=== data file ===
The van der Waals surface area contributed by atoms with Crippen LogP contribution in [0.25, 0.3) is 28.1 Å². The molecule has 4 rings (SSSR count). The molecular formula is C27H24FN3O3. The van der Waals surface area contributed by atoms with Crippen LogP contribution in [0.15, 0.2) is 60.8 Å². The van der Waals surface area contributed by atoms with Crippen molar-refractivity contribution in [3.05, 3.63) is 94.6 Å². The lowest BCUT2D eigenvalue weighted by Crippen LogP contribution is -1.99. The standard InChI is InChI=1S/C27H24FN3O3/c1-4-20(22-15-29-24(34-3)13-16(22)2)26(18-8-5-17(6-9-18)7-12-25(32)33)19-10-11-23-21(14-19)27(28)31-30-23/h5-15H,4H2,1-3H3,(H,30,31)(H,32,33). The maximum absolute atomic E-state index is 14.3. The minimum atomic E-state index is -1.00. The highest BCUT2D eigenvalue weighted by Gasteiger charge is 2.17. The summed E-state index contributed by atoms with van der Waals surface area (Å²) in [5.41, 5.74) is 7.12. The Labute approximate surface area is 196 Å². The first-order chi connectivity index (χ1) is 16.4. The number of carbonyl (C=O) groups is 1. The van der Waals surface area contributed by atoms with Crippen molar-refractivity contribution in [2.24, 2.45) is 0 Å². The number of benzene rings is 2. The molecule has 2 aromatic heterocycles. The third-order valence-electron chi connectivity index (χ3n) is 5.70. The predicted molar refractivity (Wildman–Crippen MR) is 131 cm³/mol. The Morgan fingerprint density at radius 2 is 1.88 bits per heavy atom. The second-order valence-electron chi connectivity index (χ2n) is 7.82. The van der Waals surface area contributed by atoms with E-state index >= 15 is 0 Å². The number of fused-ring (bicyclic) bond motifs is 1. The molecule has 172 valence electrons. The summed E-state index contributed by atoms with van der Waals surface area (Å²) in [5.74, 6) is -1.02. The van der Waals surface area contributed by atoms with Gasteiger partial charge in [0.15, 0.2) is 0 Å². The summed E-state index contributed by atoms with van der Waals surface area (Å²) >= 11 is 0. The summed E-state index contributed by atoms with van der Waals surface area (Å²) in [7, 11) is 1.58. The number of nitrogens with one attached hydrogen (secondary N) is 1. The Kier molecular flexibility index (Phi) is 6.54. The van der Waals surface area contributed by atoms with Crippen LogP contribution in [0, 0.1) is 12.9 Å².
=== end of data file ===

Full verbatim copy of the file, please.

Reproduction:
The van der Waals surface area contributed by atoms with Crippen LogP contribution in [0.25, 0.3) is 28.1 Å². The molecule has 4 rings (SSSR count). The molecular formula is C27H24FN3O3. The van der Waals surface area contributed by atoms with Crippen LogP contribution in [0.15, 0.2) is 60.8 Å². The van der Waals surface area contributed by atoms with Crippen molar-refractivity contribution in [3.05, 3.63) is 94.6 Å². The lowest BCUT2D eigenvalue weighted by Crippen LogP contribution is -1.99. The standard InChI is InChI=1S/C27H24FN3O3/c1-4-20(22-15-29-24(34-3)13-16(22)2)26(18-8-5-17(6-9-18)7-12-25(32)33)19-10-11-23-21(14-19)27(28)31-30-23/h5-15H,4H2,1-3H3,(H,30,31)(H,32,33). The maximum absolute atomic E-state index is 14.3. The minimum atomic E-state index is -1.00. The highest BCUT2D eigenvalue weighted by Gasteiger charge is 2.17. The summed E-state index contributed by atoms with van der Waals surface area (Å²) in [5.41, 5.74) is 7.12. The Labute approximate surface area is 196 Å². The first-order chi connectivity index (χ1) is 16.4. The number of carbonyl (C=O) groups is 1. The van der Waals surface area contributed by atoms with Crippen molar-refractivity contribution in [2.24, 2.45) is 0 Å². The number of benzene rings is 2. The molecule has 2 aromatic heterocycles. The third-order valence-electron chi connectivity index (χ3n) is 5.70. The predicted molar refractivity (Wildman–Crippen MR) is 131 cm³/mol. The Morgan fingerprint density at radius 2 is 1.88 bits per heavy atom. The second-order valence-electron chi connectivity index (χ2n) is 7.82. The van der Waals surface area contributed by atoms with E-state index >= 15 is 0 Å². The number of fused-ring (bicyclic) bond motifs is 1. The molecule has 172 valence electrons. The summed E-state index contributed by atoms with van der Waals surface area (Å²) in [5.74, 6) is -1.02. The van der Waals surface area contributed by atoms with Gasteiger partial charge in [0.15, 0.2) is 0 Å². The summed E-state index contributed by atoms with van der Waals surface area (Å²) >= 11 is 0. The summed E-state index contributed by atoms with van der Waals surface area (Å²) in [7, 11) is 1.58. The number of nitrogens with one attached hydrogen (secondary N) is 1. The Kier molecular flexibility index (Phi) is 6.54. The van der Waals surface area contributed by atoms with Crippen LogP contribution in [0, 0.1) is 12.9 Å².